Connie Peterson began work in the New York Henson workshop in 1980 making costumes for ‘Sesame Street Live’. She went on to make swimming pigs for ‘The Great Muppet Caper’ and Gorgs for ‘Fraggle Rock’ and continues to create costumes and large puppet bodies for The Jim Henson Company today. Connie recently shared her memories of her London Labyrinth experience.
In July 1983, I arrived in London to start work on Labyrinth. Jim had assigned me the task of heading up the puppet workshop for the film. I had been working for him for a few years making large costume characters for Sesame Live, and swimming and roller skating pigs for The Great Muppet Caper and The Muppets Take Manhattan. At first, there were only five of us on the Labyrinth crew (Brain Froud, Sherry Amott, Mike McCormick, his son Sean, and myself, shortly to be joined by Linda McCormick). All of them were veterans of The Dark Crystal, so I was the stranger in the mix.
Getting started was really difficult – it was hard to know where to grab hold of the project. Jim was still in New York directing and performing in The Muppets Take Manhattan, so we were on our own. The situation was made harder due to an architectural modification of our building at 1b Downshire Hill Road before our arrival. The main work space was filled with an impenetrable pile of stuff from the front of the building to the back, without so much as a pathway through it, an incongruous pile ranging from heavy machinery to feathers and sequins all jumbled together and coated with construction dust.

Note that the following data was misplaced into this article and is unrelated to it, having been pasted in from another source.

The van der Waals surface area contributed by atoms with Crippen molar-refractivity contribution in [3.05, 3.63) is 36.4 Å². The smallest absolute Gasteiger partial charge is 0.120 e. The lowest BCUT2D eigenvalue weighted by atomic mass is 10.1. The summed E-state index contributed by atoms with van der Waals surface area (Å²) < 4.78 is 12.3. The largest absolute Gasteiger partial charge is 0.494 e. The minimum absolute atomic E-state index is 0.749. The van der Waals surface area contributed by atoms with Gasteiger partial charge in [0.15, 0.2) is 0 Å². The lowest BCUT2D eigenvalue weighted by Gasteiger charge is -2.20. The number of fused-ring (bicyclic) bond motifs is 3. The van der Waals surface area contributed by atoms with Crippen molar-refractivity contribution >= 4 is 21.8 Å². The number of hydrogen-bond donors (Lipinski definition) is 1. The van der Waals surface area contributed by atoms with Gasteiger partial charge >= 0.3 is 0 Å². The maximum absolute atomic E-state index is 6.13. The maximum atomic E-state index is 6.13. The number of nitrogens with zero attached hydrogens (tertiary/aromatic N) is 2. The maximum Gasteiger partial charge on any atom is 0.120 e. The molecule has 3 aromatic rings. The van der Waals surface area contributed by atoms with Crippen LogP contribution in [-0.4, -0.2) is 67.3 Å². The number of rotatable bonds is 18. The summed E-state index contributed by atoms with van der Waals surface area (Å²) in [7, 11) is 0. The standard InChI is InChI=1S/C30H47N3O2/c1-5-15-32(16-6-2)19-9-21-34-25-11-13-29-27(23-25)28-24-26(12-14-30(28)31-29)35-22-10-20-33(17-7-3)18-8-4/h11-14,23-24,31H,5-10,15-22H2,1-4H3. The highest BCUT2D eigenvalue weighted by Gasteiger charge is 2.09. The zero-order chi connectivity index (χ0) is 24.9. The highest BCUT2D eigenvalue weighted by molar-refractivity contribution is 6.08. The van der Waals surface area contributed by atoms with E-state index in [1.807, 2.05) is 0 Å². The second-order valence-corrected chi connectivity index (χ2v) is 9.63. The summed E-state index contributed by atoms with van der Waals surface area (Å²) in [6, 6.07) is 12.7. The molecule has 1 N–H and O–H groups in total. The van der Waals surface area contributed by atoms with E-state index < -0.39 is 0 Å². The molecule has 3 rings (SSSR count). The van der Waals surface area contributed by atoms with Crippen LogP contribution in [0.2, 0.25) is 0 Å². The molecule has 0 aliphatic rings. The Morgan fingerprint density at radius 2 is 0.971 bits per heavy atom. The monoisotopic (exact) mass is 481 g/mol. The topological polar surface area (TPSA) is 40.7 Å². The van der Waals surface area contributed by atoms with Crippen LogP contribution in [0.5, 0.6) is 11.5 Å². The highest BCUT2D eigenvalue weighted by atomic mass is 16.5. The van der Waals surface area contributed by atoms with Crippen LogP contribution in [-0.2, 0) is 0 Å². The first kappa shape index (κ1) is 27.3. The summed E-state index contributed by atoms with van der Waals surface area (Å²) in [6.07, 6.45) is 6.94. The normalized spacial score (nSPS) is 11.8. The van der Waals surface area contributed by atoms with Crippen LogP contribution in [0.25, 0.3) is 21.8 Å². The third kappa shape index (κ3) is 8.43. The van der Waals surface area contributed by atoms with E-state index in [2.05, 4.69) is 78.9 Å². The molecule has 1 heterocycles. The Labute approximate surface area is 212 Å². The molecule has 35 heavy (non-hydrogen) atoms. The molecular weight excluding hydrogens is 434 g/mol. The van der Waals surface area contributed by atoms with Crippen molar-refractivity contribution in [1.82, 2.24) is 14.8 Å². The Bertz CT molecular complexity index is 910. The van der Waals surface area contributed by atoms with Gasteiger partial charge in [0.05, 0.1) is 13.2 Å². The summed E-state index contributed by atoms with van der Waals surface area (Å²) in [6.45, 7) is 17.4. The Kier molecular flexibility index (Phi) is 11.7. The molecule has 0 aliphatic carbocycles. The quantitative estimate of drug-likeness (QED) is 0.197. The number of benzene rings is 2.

We gradually sorted ourselves out and made space to work in and set out to establish the relative sizes of the main characters. A human teenager was a given, and fairly soon we had a height for Hoggle since Jim met Shari Weiser while working on the Muppet film in New York. We worked out mock-ups of Ludo, Didymus, Hoggle and typical Goblins to show Jim when he was able to come to London. (Of course this was before instant communication via internet, digital pictures, etc.). We proceeded from there.
Working on that film was a huge task and an enormous learning experience for me. I had to get familiar with the British film unions and their regulations, British names for products (Perspex instead of Plexiglas, for instance), regulations regarding health and safety and the Factory Inspector’s building and equipment requirements, interaction with neighbors and the local council (since our building was zoned for light industry in an otherwise residential area), meeting and interviewing prospective staff, on and on.
I will always be tremendously grateful to Jim for offering me the opportunity to live in London, and stretch myself in so many ways. What I learned working on that film has informed everything I have worked on since. It was so valuable to me on both a personal and a professional level. Thanks, Jim.